Chen returned to acting in the middle of the 2000s and started to work hard, switching between English- and Chinese-language roles. She and Zhang Ziyi co-starred in Hou Yong’s family drama Jasmine Women in 2004, playing various positions, including mothers and daughters across three generations in Shanghai. Joan also starred in the Asian-American comedy Saving Face as a widowed mother. She had moved in with her lesbian daughter after being shunned by the Chinese-American community for being pregnant and unmarried. Joan portrayed a mother whose son and husband had a troubled father-son relationship for over 30 years in Zhang Yang’s family drama Sunflower in 2005. She appeared in Michael Almereyda’s Tonight at Noon, the first of a two-part project set to be released in 2009, and the Asian American independent film Americanese.

The inaugural Singapore Sun Film Festival, whose theme was “The Art of Living Well,” was organized by Joan Chen in October 2009. The five films she chose and curated for the festival were the Diving Bell and the Butterfly, Dead Man Walking, Hannah, Her Sisters, Still Life, and Edward Scissorhands. 2010 saw Chen join the casts of veteran acting coach Larry Moss’ Relative Insanity, Alexi Tan’s Color Me Love, Ilkka Järvi-Kiss, Laturi’s His First, and Leehom Wang’s Love in Disguise, the director’s debut. She was slated to star in and helm one of the three segments of the anthology movie seeing Red in May 2010.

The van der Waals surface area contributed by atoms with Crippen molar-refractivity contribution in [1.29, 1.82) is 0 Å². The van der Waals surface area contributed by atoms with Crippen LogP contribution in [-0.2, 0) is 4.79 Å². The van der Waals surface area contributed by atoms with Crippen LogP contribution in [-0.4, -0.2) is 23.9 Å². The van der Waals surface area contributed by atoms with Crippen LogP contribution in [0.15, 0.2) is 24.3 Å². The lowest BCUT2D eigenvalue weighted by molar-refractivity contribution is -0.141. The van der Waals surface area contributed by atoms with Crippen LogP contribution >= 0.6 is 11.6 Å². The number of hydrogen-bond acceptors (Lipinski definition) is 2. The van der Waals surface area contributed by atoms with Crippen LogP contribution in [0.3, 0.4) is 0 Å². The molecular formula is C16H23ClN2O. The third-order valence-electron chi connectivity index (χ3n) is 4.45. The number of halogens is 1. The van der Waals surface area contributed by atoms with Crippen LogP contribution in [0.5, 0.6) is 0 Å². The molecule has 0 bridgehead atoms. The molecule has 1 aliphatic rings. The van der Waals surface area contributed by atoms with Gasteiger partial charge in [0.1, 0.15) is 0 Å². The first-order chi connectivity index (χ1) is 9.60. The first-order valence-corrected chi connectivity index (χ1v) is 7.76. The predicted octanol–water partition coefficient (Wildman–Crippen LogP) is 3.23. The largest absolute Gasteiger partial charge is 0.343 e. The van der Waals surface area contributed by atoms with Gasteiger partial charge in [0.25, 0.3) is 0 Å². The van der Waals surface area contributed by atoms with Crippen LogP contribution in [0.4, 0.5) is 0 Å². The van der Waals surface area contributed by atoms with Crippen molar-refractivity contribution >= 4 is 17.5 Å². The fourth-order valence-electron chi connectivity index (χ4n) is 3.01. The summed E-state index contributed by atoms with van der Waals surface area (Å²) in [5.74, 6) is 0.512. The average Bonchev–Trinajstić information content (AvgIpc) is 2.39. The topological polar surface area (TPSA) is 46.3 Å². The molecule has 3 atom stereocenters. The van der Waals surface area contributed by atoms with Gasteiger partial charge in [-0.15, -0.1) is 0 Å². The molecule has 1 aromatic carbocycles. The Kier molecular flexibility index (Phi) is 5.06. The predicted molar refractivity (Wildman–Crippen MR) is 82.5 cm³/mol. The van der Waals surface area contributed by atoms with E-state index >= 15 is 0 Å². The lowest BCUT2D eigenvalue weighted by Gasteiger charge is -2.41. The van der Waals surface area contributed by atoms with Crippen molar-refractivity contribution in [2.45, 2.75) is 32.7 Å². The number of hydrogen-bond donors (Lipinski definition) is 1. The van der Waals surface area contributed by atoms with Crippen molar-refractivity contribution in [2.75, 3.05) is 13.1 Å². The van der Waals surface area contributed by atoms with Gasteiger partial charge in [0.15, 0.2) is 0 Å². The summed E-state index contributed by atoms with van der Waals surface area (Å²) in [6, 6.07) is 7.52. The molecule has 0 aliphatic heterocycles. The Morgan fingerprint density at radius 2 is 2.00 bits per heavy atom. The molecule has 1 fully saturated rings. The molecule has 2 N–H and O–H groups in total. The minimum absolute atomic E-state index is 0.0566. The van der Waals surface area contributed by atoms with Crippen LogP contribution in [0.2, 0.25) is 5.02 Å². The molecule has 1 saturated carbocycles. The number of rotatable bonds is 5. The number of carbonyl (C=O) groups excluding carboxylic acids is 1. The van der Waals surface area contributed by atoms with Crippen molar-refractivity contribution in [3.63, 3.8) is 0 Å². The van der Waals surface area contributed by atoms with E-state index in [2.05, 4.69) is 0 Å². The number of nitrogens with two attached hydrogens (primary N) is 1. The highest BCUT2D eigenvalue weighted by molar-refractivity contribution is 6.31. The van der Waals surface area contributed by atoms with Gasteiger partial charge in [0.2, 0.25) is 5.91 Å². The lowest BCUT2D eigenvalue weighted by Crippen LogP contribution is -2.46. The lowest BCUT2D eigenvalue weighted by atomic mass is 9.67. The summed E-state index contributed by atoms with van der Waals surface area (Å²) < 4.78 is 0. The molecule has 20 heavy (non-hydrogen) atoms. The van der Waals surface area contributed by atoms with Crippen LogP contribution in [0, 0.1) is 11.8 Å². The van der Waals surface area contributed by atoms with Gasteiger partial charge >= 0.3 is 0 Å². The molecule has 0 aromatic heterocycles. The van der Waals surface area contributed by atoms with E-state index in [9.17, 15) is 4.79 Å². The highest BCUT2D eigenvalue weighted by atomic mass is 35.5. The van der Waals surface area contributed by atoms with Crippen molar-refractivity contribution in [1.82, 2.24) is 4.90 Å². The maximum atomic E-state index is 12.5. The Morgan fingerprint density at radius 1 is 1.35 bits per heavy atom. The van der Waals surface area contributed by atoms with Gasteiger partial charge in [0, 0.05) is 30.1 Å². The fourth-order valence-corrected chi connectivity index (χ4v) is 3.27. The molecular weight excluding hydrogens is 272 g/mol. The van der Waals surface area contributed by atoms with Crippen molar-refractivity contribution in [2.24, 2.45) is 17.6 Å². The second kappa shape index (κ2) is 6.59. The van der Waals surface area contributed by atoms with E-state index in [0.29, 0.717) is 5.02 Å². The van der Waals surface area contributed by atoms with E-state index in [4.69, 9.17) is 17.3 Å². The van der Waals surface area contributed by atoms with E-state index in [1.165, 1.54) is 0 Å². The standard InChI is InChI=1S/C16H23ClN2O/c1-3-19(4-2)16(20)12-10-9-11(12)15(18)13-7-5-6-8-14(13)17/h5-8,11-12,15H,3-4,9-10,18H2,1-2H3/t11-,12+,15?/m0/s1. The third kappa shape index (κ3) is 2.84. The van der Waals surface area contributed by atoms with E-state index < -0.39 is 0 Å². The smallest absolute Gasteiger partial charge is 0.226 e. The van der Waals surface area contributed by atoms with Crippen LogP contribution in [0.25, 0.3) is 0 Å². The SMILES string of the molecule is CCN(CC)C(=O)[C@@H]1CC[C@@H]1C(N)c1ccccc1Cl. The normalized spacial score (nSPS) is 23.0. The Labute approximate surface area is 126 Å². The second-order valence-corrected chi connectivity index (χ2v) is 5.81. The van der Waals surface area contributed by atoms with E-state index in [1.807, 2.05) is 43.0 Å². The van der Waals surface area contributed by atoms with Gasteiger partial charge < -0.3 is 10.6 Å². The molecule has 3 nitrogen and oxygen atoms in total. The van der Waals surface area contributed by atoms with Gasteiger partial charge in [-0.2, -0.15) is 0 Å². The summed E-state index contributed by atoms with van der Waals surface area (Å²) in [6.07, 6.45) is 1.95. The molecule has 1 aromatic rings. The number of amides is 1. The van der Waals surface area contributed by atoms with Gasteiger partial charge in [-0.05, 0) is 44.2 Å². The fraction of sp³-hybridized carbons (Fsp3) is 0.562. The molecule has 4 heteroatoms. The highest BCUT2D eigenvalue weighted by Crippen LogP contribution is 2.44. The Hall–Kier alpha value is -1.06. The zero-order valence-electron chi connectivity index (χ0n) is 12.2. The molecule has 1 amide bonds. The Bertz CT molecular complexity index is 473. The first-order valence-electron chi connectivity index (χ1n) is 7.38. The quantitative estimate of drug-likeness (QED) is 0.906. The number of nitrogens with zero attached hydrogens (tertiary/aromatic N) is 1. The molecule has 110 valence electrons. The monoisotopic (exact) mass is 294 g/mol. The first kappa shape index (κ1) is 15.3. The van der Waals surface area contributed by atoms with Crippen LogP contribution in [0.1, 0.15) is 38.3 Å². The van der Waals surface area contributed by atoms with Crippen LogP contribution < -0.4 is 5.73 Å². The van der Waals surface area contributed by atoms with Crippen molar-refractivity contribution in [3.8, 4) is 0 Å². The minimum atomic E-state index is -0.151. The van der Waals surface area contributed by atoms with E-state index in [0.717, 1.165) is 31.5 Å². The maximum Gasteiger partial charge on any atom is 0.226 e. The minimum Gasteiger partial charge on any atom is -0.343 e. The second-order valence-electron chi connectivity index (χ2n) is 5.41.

She portrayed Secretary Bishop’s girlfriend in the episode of Fringe titled “Immortality” in 2011. Chen was chosen to play Chabi, the empress of the Mongol Yuan Dynasty, in the 2014 American television series Marco Polo. Chen, who had little prior knowledge of the Mongols, read The Secret History of the Mongol Queens to prepare for the part. Additionally, she played Ula Nara Yixiu in several episodes of the 2018 Chinese television drama Ruyi’s Royal Love in the Palace. (4)